As someone who makes a living with their voice, this scares the SH*T out of me. Gee, you think anything will go wrong?

Let’s start with this premise: Just because we have the technology to do something doesn’t mean we should do it. For example, there’s a lot about artificial intelligence that’s very cool. But AI could also be the death of us.

An American company called Veritone has just introduced a new “service” they called This tech–which they called “Voice-as-a-service” solution for celebrities, brands, and media companies–creates “hyper-realistic” recorded voice performances. All it needs is a sample of someone’s voice and they and they can make that synthetic say anything. It can read a script and narrate a program, newscast, or any other voiceover using that fake voice.

Wow. What could possibly go wrong? We already have issues.

(1) Bev Standing, a Canadian voiceover artist, is suing TikTok because someone used the platform’s text-to-speech feature to mimic her voice without her permission. How is this legal?

(2) Anyone remember “Denise” from 2011? She cost only $200 to fire up. That was only the tip of the iceberg. Today, radio groups are already replacing live announcers with AI. Gee, way to suck the humanity out of broadcasting.

(3) Think deep fakes are bad now? This will lead to a whole new era of disinformation, libel, and slander.

Vertione defends their leap into this technology, citing podcasting. From RAIN: “[ offers] immediate translation into many different dialects and languages — podcasting, for example. With Crime Junkie for example, which our agency side Veritone One works with, it is no longer a random person’s voice if it gets translated into Spanish or French. It maintains brand equity.”

Yes, they have protocols and security measures in place to prevent abuse and deep fakes, but what about how legitimate businesses will use this technology to put people who use their voices to make a living?

I am not optimistic about how this will turn out.

Alan Cross

is an internationally known broadcaster, interviewer, writer, consultant, blogger and speaker. In his 40+ years in the music business, Alan has interviewed the biggest names in rock, from David Bowie and U2 to Pearl Jam and the Foo Fighters. He’s also known as a musicologist and documentarian through programs like The Ongoing History of New Music.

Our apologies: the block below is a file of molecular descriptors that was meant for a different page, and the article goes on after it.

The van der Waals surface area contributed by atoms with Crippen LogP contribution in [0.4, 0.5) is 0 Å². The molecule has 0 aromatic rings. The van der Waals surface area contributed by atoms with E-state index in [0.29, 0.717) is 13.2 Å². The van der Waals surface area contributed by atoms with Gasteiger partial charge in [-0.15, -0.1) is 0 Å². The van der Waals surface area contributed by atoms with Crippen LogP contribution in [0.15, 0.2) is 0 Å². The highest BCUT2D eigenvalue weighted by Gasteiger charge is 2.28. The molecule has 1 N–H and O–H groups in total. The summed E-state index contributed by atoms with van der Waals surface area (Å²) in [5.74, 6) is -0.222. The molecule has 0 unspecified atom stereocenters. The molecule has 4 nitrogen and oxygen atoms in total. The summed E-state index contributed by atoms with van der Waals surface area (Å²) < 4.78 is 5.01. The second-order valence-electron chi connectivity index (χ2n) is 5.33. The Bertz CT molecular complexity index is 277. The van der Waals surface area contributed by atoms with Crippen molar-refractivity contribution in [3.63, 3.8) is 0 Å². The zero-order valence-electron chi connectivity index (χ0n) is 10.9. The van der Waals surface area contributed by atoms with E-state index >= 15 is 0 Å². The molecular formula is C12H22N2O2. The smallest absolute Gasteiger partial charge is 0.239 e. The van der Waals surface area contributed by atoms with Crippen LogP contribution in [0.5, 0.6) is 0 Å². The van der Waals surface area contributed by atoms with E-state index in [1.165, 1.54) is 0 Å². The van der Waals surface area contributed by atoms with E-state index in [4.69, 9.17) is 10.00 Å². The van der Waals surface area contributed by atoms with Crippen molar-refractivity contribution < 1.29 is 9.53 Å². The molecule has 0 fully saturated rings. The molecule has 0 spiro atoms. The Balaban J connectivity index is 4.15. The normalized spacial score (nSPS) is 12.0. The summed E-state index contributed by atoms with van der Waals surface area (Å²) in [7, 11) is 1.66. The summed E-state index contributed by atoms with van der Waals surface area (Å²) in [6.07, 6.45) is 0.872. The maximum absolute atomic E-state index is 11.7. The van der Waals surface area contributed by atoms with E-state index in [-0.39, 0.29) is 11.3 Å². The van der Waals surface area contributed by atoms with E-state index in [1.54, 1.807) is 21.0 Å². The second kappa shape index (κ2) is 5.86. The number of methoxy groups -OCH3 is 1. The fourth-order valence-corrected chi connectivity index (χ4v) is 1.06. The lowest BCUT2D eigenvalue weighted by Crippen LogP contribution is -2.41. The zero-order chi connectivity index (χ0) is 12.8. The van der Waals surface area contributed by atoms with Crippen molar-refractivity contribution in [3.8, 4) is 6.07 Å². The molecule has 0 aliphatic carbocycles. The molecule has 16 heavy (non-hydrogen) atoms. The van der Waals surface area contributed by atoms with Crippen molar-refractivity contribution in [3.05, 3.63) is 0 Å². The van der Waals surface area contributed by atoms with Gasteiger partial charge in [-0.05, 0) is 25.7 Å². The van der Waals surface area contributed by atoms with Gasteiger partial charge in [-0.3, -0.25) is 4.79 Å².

Alan Cross has 37980 posts and counting. See all posts by Alan Cross

3 thoughts on “As someone who makes a living with their voice, this scares the SH*T out of me. Gee, you think anything will go wrong?

  • Alan,

    You are concerned about technology being able to mimic your voice because that’s all you are: a voice.

    People hate “Suits” for a reason: they have no soul, no original thoughts, no ideas, no morals or ethics. They simply agree with higher up, happy to be “cogs in the machine” or “YES people”.

    Voices on the radio are virtually indistinguishable from one another. The same approved “spontaneous and engaging” banter is heard on all stations, in all markets. When a voice on Toronto radio sounds the same as a voice on Detroit radio who sounds the same as a voice on Calgary radio and their “topics” are the same, you have a MUCH bigger problem than the “sound” of the voice.

    Face the facts: McVoice has been the norm on commercial radio for a VERY long time now, and whether the words are said by a computer or a human being is of little significance to listeners and more importantly the Corporation’s BOTTOM LINE.

    Create original content and offer more than a “Voice” reading press releases.

    Oh yeah, one more thing: Remember that piece you did recently telling aspiring artists to “buzz off”? I thought it was a very creative way to plug Dave Grohl using Malcolm McLaren shock tactics. It might be a good idea for you to take your own “advice” at this point though.


  • Dude’s been the “Hal” of Canadian radio for decades and now suddenly he’s worried about being replaced by a computer.

    To translate that into Alannis:

    “It’s like rain on your wedding day.”

  • With this technology, we the listener might never now if Alan has been replaced. It is troubling how tech now could be used to lead us a long.


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